Effect of 24-Month Physical Activity on Cognitive Frailty and the Role of Inflammation: The Life Randomized Clinical Trial

Zuyun Liu , Yale University
Fang-Chi Hsu, Wake Forest University
Andrea Trombetti, Geneva University
Abby King, Stanford University
Christine Liu, Tufts University
Todd Manini, University of Florida
Roger Fielding, Tufts University
Marco Pahor, University of Florida
Anne Newman, University of Pittsburgh
Stephen Kritchevsky, Wake Forest University
Thomas Gill, Yale University

Whether physical activity—an important lifestyle can reduce cognitive frailty and whether the effect of physical activity differs based on levels of inflammation are unknown. We used data of 1,298 participants who had cognitive frailty and IL-6 assessments at baseline, from the LIFE Study, a multicenter, single blinded randomized trial. The main outcome was cognitive frailty at 24 months. The ordinal logistic regression model revealed that participants in the physical activity group had 21% lower odds (OR 0.79; 95%CI 0.64-0.98) of worsening cognitive frailty over 24 months than those in the health education group. The effect of physical activity on cognitive frailty did not differ according to baseline IL-6 levels (P for interaction= 0.919). In summary, a 24-month structured, moderate-intensity physical activity program reduced cognitive frailty compared with a health education program in sedentary older persons, and this beneficial effect did not differ according to baseline levels of inflammatory biomarker IL-6.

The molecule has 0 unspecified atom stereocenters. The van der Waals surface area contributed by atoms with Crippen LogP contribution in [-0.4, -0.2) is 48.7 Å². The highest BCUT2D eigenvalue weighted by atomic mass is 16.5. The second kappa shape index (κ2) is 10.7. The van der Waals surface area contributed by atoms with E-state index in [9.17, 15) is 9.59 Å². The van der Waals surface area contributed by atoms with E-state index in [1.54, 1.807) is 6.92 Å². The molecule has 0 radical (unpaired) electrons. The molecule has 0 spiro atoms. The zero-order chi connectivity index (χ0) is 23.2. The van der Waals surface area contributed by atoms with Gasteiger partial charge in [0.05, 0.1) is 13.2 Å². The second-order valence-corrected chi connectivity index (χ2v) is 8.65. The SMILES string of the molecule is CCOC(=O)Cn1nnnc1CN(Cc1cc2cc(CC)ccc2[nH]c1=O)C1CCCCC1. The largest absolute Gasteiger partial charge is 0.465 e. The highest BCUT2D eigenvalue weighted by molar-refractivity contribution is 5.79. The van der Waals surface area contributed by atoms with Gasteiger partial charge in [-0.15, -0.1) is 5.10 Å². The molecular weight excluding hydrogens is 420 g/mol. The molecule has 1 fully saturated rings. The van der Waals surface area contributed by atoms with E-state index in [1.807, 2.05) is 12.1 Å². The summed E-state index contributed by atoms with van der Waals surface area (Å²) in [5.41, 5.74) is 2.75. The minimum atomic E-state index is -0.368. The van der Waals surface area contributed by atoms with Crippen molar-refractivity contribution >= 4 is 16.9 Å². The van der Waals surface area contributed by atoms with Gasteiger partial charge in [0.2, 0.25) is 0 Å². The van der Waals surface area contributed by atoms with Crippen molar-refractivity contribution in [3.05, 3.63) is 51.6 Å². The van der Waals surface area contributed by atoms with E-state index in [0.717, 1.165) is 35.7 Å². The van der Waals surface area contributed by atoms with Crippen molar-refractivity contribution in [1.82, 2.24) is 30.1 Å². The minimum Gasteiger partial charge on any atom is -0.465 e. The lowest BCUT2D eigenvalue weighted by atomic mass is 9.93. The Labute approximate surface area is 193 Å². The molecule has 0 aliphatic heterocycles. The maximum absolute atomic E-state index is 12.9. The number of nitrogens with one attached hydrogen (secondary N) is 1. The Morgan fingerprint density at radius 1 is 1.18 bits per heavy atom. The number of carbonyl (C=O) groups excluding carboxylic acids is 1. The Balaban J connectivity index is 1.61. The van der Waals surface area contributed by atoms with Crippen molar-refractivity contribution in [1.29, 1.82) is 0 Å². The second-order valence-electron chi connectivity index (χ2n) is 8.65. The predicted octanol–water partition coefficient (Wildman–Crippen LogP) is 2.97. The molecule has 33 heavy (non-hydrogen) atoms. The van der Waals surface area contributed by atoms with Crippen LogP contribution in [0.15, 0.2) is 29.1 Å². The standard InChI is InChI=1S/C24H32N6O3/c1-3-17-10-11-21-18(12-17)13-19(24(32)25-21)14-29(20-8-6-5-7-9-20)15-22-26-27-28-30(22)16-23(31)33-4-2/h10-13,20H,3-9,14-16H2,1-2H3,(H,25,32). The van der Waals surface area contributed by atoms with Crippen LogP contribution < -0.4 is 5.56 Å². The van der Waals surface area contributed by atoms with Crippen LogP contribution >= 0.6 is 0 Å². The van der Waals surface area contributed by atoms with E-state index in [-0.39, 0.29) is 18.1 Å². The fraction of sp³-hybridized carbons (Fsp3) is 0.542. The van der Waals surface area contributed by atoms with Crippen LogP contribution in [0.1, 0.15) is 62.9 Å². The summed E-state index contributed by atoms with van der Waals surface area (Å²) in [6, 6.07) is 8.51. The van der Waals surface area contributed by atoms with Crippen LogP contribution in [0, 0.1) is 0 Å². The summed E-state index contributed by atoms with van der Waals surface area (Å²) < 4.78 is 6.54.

See paper

 Presented in Session 5. Health & Mortality 1